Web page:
Johannes Golla (18) and his teammates in the German Junior National Team earned silver at the U20 European Championship. In a thrilling Sunday final, the German time came up just short against Spain (29-30) after extended time. The hopes of the German side crashed to the rocks after several "easy counterstrikes" during extended time where Spain needed "only" toss the ball into the empty cage. The MT pivot player saw significant playing time in the final, both on defence and offence. He scored three goals.
After the incredible semi-final win over France on Friday, with Germany winning 35-33 after extended time, the German U20 Junior National team faced off on Sunday afternoon in the Euros final against Spain. It was a tricky affair, with Spain cleverly slowing the tempo whenever possible to thwart Germany from getting into the rhythm. After fighting back from three goals down in the 51st minute, the team under Markus Baur and Erik Wudtke showed grit and discipline to force extended time. While the German squad initially took the lead, it ultimately came up just short on the final scoreboard 29-30 (27-27, 25-25, 9-12). The win earned Spain the title of European Champion and deposed Germany as defending champions. By qualifying for the finals, both teams earned themselves spot for the U21 World Championship to be held next year, likely in Algeria.
Throughout the match, the team managed by Markus Baur and Erik Wudtke enjoyed loud support from the German fan block, starting just a few seconds into play when Lukas Mertens scored on a counter-attack to make it 1-0. Both defences proved stout in the early going and the attackers failed to gain much traction. Patrick Gempp nevertheless seized his chance five minutes in from the circle and scored for a 3-2 lead. Just a few seconds later the man from Großwallstadt was hit with a suspension, and the awarded seven metre penalty was converted by Daniel Dujshebaev to knot things at 3-3. It was the Spaniard's second strike from the line.
The FC Barcelona talent — and son of Talant Dujshebaev — tied the score again in the 10th minute with an impressive underhand throw, although Franz Semper from SC DHfK Leipzig restored the German team's lead but moments later. On defence, Berlin's Kevin Struck played aggressively far forward, disrupting the pivot play of the Spaniards, but even he could not prevent the first Spain lead at 5-6 at already 12 minutes in.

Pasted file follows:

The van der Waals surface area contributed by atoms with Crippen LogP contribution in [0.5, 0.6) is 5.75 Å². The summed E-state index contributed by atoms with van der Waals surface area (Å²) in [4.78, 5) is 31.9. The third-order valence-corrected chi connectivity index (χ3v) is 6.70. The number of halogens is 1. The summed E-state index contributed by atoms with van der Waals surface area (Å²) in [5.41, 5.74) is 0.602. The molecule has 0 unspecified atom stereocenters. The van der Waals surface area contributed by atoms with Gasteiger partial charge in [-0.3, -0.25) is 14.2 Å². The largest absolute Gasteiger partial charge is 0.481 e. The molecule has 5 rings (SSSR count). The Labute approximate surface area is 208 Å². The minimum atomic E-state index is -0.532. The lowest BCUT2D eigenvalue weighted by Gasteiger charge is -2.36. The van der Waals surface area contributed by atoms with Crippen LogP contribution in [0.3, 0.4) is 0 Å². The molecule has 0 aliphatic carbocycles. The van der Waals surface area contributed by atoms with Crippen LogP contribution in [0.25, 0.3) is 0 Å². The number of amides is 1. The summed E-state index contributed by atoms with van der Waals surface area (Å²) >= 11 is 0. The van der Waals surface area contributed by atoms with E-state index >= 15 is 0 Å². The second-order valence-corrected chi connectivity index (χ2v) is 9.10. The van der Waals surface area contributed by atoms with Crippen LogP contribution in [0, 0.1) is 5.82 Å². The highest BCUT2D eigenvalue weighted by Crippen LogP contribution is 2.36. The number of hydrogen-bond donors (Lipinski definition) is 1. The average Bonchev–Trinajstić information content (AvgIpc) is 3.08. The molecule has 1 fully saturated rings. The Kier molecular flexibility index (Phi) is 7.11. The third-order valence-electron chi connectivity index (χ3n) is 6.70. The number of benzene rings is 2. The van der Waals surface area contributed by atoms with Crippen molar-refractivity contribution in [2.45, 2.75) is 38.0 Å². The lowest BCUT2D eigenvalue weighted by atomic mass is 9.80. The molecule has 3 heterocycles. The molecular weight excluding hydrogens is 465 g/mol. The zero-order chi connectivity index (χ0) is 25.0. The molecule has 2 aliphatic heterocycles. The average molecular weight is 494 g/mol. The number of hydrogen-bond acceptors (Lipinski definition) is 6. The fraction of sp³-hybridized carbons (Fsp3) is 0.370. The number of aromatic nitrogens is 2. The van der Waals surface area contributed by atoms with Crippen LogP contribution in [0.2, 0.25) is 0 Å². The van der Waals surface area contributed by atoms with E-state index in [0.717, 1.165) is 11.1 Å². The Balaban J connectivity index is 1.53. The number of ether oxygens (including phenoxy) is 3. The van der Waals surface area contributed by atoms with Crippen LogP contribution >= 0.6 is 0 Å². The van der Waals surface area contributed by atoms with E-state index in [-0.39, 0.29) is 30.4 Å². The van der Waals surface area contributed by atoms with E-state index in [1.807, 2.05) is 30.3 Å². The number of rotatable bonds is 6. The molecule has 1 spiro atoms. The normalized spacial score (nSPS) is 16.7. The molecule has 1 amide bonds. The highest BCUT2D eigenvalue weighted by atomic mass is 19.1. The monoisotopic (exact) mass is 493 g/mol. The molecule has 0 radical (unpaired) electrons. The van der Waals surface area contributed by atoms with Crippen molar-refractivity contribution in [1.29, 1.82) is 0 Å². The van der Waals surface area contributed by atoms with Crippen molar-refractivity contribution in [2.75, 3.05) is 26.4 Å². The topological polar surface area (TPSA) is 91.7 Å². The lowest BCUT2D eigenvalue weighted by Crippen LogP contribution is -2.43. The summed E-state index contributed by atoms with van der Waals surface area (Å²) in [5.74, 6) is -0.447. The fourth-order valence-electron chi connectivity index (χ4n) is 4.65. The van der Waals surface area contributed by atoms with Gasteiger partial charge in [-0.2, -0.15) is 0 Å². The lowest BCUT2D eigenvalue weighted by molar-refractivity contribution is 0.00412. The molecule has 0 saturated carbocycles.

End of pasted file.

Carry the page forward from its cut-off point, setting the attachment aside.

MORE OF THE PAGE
The German team suffered a turnover with seven court players out, and Spain threw into the empty goal on 14 minutes — making it 6-8. A foul on pivot Patrick Gempp gave the German team the chance shortly thereafter to close the gap, but the otherwise so reliable Björn Zintel was blocked. On the other side, Minden's Joel Birlehm prevented the deficit from growing to three goals, and when another foul was whistled on a Spanish player, Björn Zintel once again strode to the line with the chance to make good. And the player from ASV Hamm did, sending the scoreboard to 7-8.
The Spanish side was a bit too vigorous in their defence and suffered several suspensions. Minden's Marian Michalczik took advantage effectively on 21 minutes, breaking through a gap in the defence to close the score to 8-9. The German goal was now manned by Potsdam's Paul Twarz, who quickly parried a backcourt missile from Juan Munoz but was left helpless on the follow-up throw by Ruben Iglesias... two goal lead for Spain.
The German bench called for a time-out roughly seven minutes before the half, but it didn't change the dynamic. To the contrary, Spain began expanding its lead. The aggressive Spanish defence appeared to have the German players on their heels.
Another block by Paul Twarz gave Baur's team the chance to reduce the deficit shortly before the break, but Lukas Merten's shot from the left wing was stopped by the Spanish goaltender. Daniel Dujshebaev instead extended his team's lead with a seven metre penalty before Moritz Schade was able to break through energetically at the circle for the 9-12 score. Right at the whistle for half Paul Twarz blocked a shot from the circle, holding the deficit to no more than three goals.